A 23-year-old man pleaded guilty Friday to computer trespass in connection with a 2010 case in which he threatened to distribute suggestive photos of two young women if they didn’t give him more photos of themselves.
James Miles Woodall, a former Howard High School student who has since been enrolled at the University of Georgia, had been charged with numerous computer crimes.
Charges that included computer pornography, computer forgery, computer invasion of privacy, stalking and two counts of criminal attempt to commit a felony were dismissed.
In Bibb County Superior Court on Friday, Woodall was ordered to serve two years of a 15-year sentence in prison on the computer-trespass charge.
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He was sentenced to spend the rest on probation -- and to avoid social media, whatever form it takes, for some 13 years after his release.
Woodall’s victims were agreeable to the terms of his guilty plea.
“Anyone who commits this type of extortion and invasion of privacy should expect to go to prison,” Bibb District Attorney David Cooke said.
Upon sentencing Woodall, Judge Howard Simms declared the case “yet another sign that the apocalypse is upon us -- Facebook stalking.”
According to authorities, Woodall changed or deleted one woman’s Facebook and email passwords.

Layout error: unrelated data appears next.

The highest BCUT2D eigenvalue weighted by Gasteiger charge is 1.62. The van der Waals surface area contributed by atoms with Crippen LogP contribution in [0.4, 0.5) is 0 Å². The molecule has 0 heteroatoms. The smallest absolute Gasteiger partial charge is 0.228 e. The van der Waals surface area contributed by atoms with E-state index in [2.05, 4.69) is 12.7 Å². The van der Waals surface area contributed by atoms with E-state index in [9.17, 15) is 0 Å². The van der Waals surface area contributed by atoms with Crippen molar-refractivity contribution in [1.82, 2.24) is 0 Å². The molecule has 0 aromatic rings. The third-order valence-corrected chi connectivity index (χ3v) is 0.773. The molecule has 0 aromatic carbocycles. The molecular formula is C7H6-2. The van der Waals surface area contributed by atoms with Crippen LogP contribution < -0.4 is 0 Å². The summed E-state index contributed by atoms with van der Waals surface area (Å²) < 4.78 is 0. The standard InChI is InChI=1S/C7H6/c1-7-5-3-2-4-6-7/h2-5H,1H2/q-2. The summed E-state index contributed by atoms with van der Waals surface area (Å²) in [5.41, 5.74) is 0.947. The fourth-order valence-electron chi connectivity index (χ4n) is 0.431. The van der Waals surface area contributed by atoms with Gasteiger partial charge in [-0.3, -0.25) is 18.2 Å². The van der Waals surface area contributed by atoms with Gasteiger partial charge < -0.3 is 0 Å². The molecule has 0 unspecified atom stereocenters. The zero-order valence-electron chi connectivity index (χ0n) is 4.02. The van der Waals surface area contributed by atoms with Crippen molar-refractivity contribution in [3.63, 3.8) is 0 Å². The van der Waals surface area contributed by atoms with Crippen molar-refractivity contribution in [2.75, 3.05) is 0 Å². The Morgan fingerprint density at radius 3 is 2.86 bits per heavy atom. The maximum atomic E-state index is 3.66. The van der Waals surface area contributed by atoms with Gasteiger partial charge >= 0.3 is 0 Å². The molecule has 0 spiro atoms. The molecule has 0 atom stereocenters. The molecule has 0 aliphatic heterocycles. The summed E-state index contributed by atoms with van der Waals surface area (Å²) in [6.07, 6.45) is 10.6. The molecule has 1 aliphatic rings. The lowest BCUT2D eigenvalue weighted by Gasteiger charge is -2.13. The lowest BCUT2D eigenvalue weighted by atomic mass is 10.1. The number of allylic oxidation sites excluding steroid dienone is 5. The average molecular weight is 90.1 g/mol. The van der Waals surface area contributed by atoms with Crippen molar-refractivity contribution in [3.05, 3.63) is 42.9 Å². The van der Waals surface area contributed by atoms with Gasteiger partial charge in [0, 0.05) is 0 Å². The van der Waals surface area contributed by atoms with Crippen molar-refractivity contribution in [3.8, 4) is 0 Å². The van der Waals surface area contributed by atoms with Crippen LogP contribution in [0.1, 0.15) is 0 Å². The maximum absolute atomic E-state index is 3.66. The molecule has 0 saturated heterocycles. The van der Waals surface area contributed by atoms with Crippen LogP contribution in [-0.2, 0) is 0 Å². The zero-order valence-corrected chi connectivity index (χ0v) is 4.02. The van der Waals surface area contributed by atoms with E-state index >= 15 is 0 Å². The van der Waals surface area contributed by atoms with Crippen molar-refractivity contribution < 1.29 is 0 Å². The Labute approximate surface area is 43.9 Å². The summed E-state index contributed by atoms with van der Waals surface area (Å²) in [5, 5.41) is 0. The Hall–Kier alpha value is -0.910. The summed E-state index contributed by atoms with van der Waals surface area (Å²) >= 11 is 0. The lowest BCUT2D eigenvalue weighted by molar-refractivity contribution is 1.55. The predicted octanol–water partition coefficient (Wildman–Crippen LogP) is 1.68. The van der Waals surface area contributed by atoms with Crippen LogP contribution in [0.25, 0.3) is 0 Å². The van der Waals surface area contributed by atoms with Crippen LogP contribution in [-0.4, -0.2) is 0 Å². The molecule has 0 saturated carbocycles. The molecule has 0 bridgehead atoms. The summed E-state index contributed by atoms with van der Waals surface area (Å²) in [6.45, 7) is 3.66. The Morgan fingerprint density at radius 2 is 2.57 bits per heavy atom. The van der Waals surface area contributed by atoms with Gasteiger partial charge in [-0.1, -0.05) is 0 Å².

“This is just straight-up creepy and scary,” Simms told Woodall. “You’re like every father’s worst fear.”
Woodall, described by his attorney as “a brilliant albeit socially awkward individual,” said he had been depressed at the time.
“I’m not the same person I was four and a half years ago. ... I don’t want to make excuses,” a sobbing Woodall said. “What I did has screwed up my life.”
Simms told Woodall it had no doubt affected his victims’ lives as well.
“They’re never going to feel safe logging on to what has now become a necessary part of everybody’s life. That being the Internet,” the judge said.
When Simms limited Woodall’s on-probation computer use to school- and work-related matters, Woodall asked Simms if a LinkedIn job-profile account would be considered social media.
“That’s just Facebook for people that wear suits,” the judge said. “No, they’re out.”
Information from Telegraph archives was used in this report.